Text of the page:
I have more reasons to like this movie than the plot and good directing, though. One theme, personal identity, is present throughout the film, raising questions like: if you are a mole working for a brutal criminal, can you stay unaffected or do you become what you initially only pretended to be? Both undercover agents are not only affected by what they do, but also by how other people view and treat them. All this makes the film a lot more complex and interesting.

All told, though, The Departed is not a masterpiece. It lacks an element of surprise, an ingenious plot or something else that could lift it above the three and a half snails I have decided to give it. This film is good mostly because it’s a good idea carried out in an adequate manner. Everybody does what they are supposed to do, but in the competitive world of film, that’s not enough.

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Taxi Driver



Title: Taxi Driver
Directed by:
Martin Scorsese
Written by:
Paul Schrader
Year: 1976

Continuing my project to watch the top 100 films of IMDB’s top 250, I recently watched Taxi Driver. This 1976 film has several qualities, but when the credits show at the end, I am not satisfied, even though I feel it is difficult to explain why. The film has received high praise since its release and most people seem to agree that it is a very good film indeed.

The story revolves around Travis Bickle (Robert De Niro), who introduces himself as an honourably discharged Vietnam veteran. Suffering from insomnia, he takes a nighttime job as a taxi driver, working long shifts and spending sleepless days watching pornographic films. He becomes interested in campaign worker Betsy (Cybill Shepherd), but being turned down after initial progress, he turns violent. Arming himself, he sets out to clear the city of the petty crime he has come to loath. This feeling of inadequacy comes mainly from his failure to act when child-prostitute Iris (Jodie Foster) tried to escape her pimp by entering Travis’ car.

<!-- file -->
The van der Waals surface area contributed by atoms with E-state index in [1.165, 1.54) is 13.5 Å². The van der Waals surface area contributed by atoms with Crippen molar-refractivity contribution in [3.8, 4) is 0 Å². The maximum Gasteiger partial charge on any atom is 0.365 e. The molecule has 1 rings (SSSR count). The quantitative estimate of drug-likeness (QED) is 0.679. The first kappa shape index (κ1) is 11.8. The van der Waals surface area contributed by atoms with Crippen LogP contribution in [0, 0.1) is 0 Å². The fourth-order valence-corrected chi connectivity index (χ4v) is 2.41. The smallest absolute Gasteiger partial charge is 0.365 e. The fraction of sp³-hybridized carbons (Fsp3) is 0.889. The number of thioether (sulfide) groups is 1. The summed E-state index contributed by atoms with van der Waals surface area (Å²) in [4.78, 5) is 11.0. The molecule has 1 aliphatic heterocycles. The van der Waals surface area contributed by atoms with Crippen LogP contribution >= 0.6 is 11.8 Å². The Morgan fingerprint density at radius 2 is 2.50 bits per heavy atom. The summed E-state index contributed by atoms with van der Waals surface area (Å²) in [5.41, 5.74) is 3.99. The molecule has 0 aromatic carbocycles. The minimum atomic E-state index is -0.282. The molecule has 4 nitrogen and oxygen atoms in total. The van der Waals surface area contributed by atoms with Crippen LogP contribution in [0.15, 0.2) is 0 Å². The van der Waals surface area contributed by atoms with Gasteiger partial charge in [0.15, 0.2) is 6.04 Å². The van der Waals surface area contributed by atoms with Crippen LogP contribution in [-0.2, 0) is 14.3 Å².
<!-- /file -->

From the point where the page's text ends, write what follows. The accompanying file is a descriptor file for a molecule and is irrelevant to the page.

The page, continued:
To begin with,Taxi Driver is very well made. Robert De Niro is excellent as Travis and most supporting roles are also well portrayed. This lends credibility to the film, which somehow feels important in this case. However, I am not quite sure about the story. Yes, it is well-written, but no, I do not think it is brilliant. It is adequate and I would like to say it works as intended, but that I just do not like it very much. It is a reasonable framework for the excellent acting and directing, but not more.

Conclusively, the acting and directing merits five snails, but I only give Taxi Driver four because of the weak story and the fact that the film does not bring me even to the outskirts of awesome land.

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Goodfellas



Title: Goodfellas
Directed by: Martin Scorsese
Written by: Nicholas Pileggi, Martin Scorsese
Year: 1990

I guess Goodfellas, together with The Godfather (as well as its sequel), proves that I do not like the crime genre, especially not the Mafia variety. It is not that I think the films themselves are that bad; in fact, I have difficulties putting my finger on any particular aspect I do not like. Instead, I seem to dislike the genre as a whole. I simply do not find these films interesting or entertaining.

Goodfellas focuses on drama, more particularly on the life of Henry Hill and his gradual integration with the Mafia. It is a story about a style of life, filled with violence, caprice and power. I think these themes are well portrayed in the film, so kudos to both the author and the director. However, I still do not think the content merits more than three snails. This film is competently made, but made for someone else than me.